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Senior Moments: Transitioning from driver to passenger

Transitioning from driver to passenger
Patty Watts

We’ve all seen it – the little old lady who can barely see over the steering wheel, the old man who drives 5 miles down the highway with his blinker on, or the headlines proclaiming another senior citizen has confused gas pedal and brake pedal, and has driven into a building.

First, the facts

The Insurance Institute for Highway Safety, in its Fatality Facts 2014 article on Older Drivers, states that fatal crash rates increase starting at age 75 and increase markedly after age 80, measured by miles traveled. The Centers for Disease Control, in its article New Data on Older Drivers, states that on average, 15 seniors die every day in vehicular accidents. There are more than 20 million drivers age 70 and older on the roads today according to the Insurance Institute for Highway Safety. Because of frailty, seniors are more likely to die of injuries sustained in a vehicle crash. Miles traveled decreases, but fatalities per miles increases. And the only age group that has worse driving statistics remains young drivers, whose abilities will improve, given the chance, while seniors’ abilities will deteriorate.

What are the warning signs?

One way to determine if your senior driver should stop driving is to go for a ride with him/her. That can sound pretty scary, so first, casually check out the mailbox, garage doorway, and garage interior for new paint. Has something been painted recently to cover a minor collision? Also check bumpers and fenders for ‘resculpting’ – changes in their configuration that resulted from bumps, dents and dings. Look at the tires – are they scuffed from rubbing against or from bouncing off curbs? While riding with the senior driver, try to be patient, calm, and quiet. Note for later discussion the stop sign that your senior driver ran, the number of times your driver cruised along the white line separating the road from the shoulder, and the horns honking behind you, but don’t confront your driver while he or she is driving. (Unless, of course, safety is truly at risk.) Is your senior driver nervous? Is a lack of confidence obvious? Or is he/she showing off to prove that there is no need for this test, flying around corners and changing lanes without benefit of blinkers? The AARP list of ten top indicators that it’s time to stop driving ( – también en español) will help you make the correct assessment.

Other factors that affect driving safety

Decisions to stop driving may be based on medications that interfere with safe operation of heavy machinery (and a car is heavy machinery!), physical changes (can’t turn to back up or check blind spots), memory issues (gets lost or forgets to use blinkers), reduced cognitive abilities (cannot take appropriate defensive precautions when the other guy swerves toward him/her), slower reaction rate, or vision problems (cannot see signs, or peripheral vision is poor and glare interferes). Sometimes we need to request that they limit their driving to daytime and dry roads. Sometimes we need to ask that they not drive on certain heavily traveled roads, but given the traffic density in New Jersey, trying to limit driving to lightly traveled roads is virtually impossible. And don’t forget parking lots. Some shopping area parking lots may be too busy for senior drivers to navigate safely.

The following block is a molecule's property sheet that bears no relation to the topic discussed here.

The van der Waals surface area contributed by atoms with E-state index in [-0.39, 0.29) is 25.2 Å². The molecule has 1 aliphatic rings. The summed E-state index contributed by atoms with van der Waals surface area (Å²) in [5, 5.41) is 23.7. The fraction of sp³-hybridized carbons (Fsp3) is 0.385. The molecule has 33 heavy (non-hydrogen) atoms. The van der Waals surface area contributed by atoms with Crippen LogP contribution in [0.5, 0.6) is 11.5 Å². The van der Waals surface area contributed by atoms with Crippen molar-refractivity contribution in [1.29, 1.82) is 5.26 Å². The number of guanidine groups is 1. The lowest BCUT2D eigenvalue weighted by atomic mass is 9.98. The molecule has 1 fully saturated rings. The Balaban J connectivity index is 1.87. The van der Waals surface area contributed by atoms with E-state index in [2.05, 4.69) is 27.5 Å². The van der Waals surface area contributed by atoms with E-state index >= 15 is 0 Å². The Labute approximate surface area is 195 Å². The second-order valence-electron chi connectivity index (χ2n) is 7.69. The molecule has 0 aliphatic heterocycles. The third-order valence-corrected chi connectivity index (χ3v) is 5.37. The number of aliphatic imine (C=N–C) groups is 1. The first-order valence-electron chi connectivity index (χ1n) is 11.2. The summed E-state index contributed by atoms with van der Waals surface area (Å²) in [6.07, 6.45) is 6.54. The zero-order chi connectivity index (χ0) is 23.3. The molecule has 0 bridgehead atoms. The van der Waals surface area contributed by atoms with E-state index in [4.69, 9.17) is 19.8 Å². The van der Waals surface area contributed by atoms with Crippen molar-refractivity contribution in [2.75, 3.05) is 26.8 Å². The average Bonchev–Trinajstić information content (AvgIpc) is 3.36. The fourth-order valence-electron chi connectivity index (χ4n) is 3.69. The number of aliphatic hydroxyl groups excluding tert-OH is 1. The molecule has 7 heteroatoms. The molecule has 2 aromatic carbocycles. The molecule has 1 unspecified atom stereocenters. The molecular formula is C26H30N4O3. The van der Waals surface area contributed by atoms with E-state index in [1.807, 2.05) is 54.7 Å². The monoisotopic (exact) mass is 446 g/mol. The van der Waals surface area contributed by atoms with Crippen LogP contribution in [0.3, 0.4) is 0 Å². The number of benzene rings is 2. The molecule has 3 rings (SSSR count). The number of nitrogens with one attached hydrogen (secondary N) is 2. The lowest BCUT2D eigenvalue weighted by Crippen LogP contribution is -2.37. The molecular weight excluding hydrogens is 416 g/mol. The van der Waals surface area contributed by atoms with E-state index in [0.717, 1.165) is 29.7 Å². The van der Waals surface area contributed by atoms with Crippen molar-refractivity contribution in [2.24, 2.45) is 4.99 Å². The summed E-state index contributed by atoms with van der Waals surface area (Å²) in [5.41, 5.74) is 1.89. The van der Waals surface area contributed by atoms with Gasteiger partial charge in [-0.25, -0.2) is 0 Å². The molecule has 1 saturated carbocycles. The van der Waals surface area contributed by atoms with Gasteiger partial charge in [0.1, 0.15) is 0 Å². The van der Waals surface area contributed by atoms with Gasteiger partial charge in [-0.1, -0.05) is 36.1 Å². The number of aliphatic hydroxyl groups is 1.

How to approach the conversation

When the time comes to address the situation with your own parent (or other loved one), you need to be prepared. It is one of the hardest subjects to broach; many people say it is harder than making funeral plans or selling the family home. Experts suggest using reflexive and open-ended questions, a calm voice, and lots of patience. One positive statement is “I want you to drive as long as you want to and can do so safely.” Several experts suggested that this is best done as a kitchen table discussion. If you are concerned about your loved one’s driving and would like additional resources to plan these conversations, visit The subject may need to be introduced and dropped, then picked up again on another day. If it is possible, have your senior driver make the decision; demanding that the person stop driving will lead to anger and resentment.

If Action is needed NOW!

Involve the physician. If you feel that your words have had no impact and that your senior driver really needs to stop driving immediately, you can contact his/her primary care physician or specialist. Although the doctor may not discuss the patient without his permission, the doctor is allowed to listen to your concerns. The doctor may then review the senior’s history. A retest of abilities will allow the physician to determine if he/she should advise the patient to stop driving.

Involve the Motor Vehicle Commission. If you cannot make headway with your loved one, and he or she is still driving even though you have tried to get him or her to stop, and you feel they are a danger to themselves or others on the road, you can report them to the New Jersey Motor Vehicle Commission (MVC). This cannot be done anonymously; however, the MVC will not tell the driver who requested the investigation. There are three types of forms that MVC offers: one for police, one for physicians, and one for friends and families. Documentation of need for assessment is required. The MVC test is generally a pass/fail exam that determines a driver’s current state of readiness to drive. It does not evaluate the driver’s potential to drive safely after modifications in equipment or rehabilitation of the driver.